Fig. 17. Use drag-and-drop operation with right mouse button to change sewing order of objects.
Picture at the right side shows the new order of objects.
We will change the angle of stitches in the orange objects, because they have the same angle as the blue objects. If two adjacent fill objects have same angle of stitches, stitches may interleave and the edge between the objects may be distorted.
Select the 3 orange objects, click right mouse button on the selection and choose Parameters command from the pop-up menu. When Parameters window appears, change the fill angle to 90°. Then click OK button to close the parameters window.
Fig. 18. Change of fill stitches angle.
As you may have noticed in fig. 17, there is a small red scissors icon displayed in the Object Inspector list next to each object that we have created so far. This means that object is not connected to the previous object by thread and the embroidery machine will insert trim on this place (it depends on the type of machine). On many places, the trims (or jump stitches) are not desirable. As the letters in the Embird logo are close one to the other, we could connect them with running stitch connections to avoid trims.
Fig. 19. Logo with all fill objects.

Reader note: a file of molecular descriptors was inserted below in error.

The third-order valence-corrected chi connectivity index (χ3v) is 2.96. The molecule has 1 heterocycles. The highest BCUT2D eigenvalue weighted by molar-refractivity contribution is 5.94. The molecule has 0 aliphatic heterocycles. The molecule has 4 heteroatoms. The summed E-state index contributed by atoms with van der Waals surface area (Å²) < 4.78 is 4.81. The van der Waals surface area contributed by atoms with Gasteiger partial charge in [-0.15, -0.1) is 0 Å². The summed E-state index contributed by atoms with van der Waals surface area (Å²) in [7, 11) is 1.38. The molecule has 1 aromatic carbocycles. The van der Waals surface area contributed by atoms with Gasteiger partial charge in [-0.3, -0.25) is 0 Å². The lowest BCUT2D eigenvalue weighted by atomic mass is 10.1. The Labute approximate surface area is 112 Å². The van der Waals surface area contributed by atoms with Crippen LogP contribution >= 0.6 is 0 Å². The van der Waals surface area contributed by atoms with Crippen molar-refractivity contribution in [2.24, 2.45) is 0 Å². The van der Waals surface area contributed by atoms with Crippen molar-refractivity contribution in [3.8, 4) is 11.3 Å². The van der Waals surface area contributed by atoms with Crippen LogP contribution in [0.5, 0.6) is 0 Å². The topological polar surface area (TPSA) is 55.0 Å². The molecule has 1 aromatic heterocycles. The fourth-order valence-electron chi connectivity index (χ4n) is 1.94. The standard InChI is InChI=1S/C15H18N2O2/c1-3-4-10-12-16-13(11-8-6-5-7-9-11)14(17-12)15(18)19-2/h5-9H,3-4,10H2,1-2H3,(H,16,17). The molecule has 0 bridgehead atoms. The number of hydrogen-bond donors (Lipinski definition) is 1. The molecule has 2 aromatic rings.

Select letters m b i r and d in the Object Inspector window. Do not select letter E, because we do not want to connect it to previous object. Click right mouse button on the selection and use the Create Connection command from the pop-up menu. Connection is created from each selected object to its preceding objects.
Fig. 20. Creation of connection for selected objects.
Program creates connection stitches between the objects. Notice tiny connections marked by orange arrows on the below picture. If you you get long stitches going through the objects, it means that you have not placed the start and end points of the fill objects correctly.
Connections created automatically by Studio are straight lines. In some cases, you may need to edit shape of connection by inserting new nodes.
Fig. 21. Nearest point connections between the letters.